Tuesday, 17 April 2012

Balerno, Currie, Livingston Cricket Club and Alechemy Brewing: 14th April 2012

I always like to go to different places (it's just natural human curiosity I guess) so I was more than happy that this weekend I could try a couple of pubs & places that were new to me in Mid/West-Lothian (Currie & Balerno) and then follow this with a new beer festival, being organised by Livingston Cricket Club and brought to my attention on Twitter by James Davies from the very new Alechemy Brewing (beer people are great!).

View Livingston in a larger map

The nearest train station to the Cricket Club is Livingston South on the Glasgow Central-Shotts-Edinburgh line, however the connection to Curriehill (for Currie & Balerno) from Glasgow Central wasn't particular good, so this meant a fast train from Glasgow Queen Street to Edinburgh Haymarket and then a connection back out to Curriehill was the most sensible choice. Actually this worked out really well since I was able to make a quick dash to Appellation Wines for a few bottled beers and also try a new Thornbridge beer, Frank As Apollo (a nice & hoppy take on a 'traditional' bitter and winner of the Thornbridge/Nicholson's home brew challenge) in the Haymarket Bar.

Outward travel was as follows:-
  Train: Glasgow Queen St to Edinburgh Haymarket
            Haymarket to Curriehall (30 on the hour)
  Bus: Currie to Balerno (Lothian Buses 44)

  Train: Curriehill to Livingston South (45 on the hour)

The train station at Curriehill is no more than a halt just outside the town so to get to Balerno required a 5 minutes walk up to the main A70 Lanark Road followed by a bus which dropped me off just past Balerno High Street. A Farmer's Market was just being taken down on the pedestrianised High Street and opposite this was the well kept Grey Horse Inn (nice modern web-site).

This is a really cracking village pub - a very busy lounge (full of shoppers recuperating after the Farmer's Market) with Sky TV, a quieter bar/snug and an associated award winning Chinese restaurant next door. They were somewhat rushed off their feet this lunchtime, but still managed to make me feel welcome and chat about the beers. They have 5 hand-pulls, 2 permanent - Deuchars and Old Speckled Hen (what a pale shadow of the 5.2% beer of yore) and 3 guests, today Houston Challenger, Broughton Spring Ale and Belhaven Fruit Beer - perhaps a pretty safe choice but not at all bad. I've tried the Fruit Beer from bottle a couple of times and would have to agree with the Scottish Beer Guide in that it's not too impressive, but on cask it's far better - definitely some raspberry & blackberry flavour and a lot more body.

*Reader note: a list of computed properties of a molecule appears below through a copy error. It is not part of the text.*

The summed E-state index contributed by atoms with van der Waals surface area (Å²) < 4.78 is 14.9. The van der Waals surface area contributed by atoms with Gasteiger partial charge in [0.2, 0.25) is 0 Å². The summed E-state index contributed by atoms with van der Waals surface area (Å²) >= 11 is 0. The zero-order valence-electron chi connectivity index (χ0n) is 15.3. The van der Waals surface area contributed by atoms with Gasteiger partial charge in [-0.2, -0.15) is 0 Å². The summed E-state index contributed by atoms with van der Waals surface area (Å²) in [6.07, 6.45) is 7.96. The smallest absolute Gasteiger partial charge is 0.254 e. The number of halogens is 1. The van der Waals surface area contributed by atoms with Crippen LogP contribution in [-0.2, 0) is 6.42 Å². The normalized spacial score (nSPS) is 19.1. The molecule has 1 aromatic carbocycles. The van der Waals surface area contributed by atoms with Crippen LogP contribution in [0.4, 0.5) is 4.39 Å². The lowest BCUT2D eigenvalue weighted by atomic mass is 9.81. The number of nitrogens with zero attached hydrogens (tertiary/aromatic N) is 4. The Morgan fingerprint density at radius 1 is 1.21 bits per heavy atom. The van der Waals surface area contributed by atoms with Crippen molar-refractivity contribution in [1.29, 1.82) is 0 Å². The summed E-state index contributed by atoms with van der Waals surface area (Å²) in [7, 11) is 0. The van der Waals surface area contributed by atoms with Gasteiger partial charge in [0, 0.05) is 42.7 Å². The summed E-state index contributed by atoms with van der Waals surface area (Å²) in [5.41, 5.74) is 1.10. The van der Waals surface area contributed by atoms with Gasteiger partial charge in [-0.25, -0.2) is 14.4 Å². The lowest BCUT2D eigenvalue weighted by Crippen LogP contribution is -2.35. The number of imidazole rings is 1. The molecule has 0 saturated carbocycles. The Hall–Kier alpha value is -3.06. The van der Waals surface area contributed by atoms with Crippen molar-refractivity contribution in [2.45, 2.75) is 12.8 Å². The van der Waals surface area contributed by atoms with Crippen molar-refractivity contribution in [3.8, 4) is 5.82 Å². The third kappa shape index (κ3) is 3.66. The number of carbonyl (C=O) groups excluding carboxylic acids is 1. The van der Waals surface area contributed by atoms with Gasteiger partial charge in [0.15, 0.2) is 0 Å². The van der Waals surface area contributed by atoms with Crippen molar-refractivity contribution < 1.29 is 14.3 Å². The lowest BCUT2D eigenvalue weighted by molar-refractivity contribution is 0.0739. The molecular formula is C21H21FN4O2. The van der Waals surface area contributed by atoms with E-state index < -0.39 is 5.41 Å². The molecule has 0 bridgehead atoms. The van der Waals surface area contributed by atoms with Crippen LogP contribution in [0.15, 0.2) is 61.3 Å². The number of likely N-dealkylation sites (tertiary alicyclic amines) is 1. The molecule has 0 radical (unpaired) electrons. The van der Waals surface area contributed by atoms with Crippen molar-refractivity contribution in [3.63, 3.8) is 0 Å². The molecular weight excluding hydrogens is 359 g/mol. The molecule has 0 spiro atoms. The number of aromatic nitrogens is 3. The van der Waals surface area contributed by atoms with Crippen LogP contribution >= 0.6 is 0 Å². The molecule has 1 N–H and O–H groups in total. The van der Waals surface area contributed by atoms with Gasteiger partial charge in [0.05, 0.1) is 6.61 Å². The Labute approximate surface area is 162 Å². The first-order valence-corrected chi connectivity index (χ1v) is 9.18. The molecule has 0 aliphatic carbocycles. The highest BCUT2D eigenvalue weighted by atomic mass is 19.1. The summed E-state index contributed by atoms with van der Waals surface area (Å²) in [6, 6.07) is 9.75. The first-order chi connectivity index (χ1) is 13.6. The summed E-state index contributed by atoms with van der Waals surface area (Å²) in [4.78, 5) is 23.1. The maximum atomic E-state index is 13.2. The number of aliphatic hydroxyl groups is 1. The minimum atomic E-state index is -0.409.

I ordered a baked tattie with tuna-mayo for lunch, quite OK, but the salad that came with was great - nice sharp dressing and lots of bean-sprouts gave it a definite crunchy texture. The bar/snug itself has a nice old fashioned air (cosy comes to mind) with lots of Burns pictures, books, pump-clips above the bar, a couple of small dogs wandering about and some banter back and forward between the locals and the owners. I almost (absent mindedly) managed to escape without paying (the owner said she would have had to don her speed skates to catch me) but eventually paid-up and walked the short distance from the High Street to join the Water of Leith Walkway starting just across from the Currie rugby ground.

It was a short but pleasant walk up the Walkway to Currie passing some small weirs, lots of tree cover, bridges and riverside houses - I must come back at some point and walk all the way into Edinburgh.

I left the Walkway in the centre of Currie and headed up to The Riccarton Arms on the main road (handy hint - don't try to use the 2 doors at the front as I did, they're only open in summer!).

It was proclaiming 'Under New Management' and inside there certainly seemed to have been some money spent on the place. The bar is in the centre of the main room with tables, chairs and TVs on both sidee and a separate restaurant further on into the building. The TVs were showing the FA Cup Semi-Final and I arrived just in time to see Liverpool take the lead late in the game and hold on for the win - hooray! There were only 2 hand-pulls on today with Deuchars (well this is Edinburgh) and Caledonians's latest monthly, Raspberry Fool. Since this was obviously going to be a Fruit Beer day I had to give it a go - it was certainly sweet with a berry aroma and a lot more raspberry in the taste, but I'd hoped for a bit more tartness and it wasn't there. Both this and the Belhaven Fruit beer were quite acceptable (I like Fruit Beers) but I still prefer the Williams Brothers Roisin - it's just got that hint of tartness/sourness that the other 2 don't have.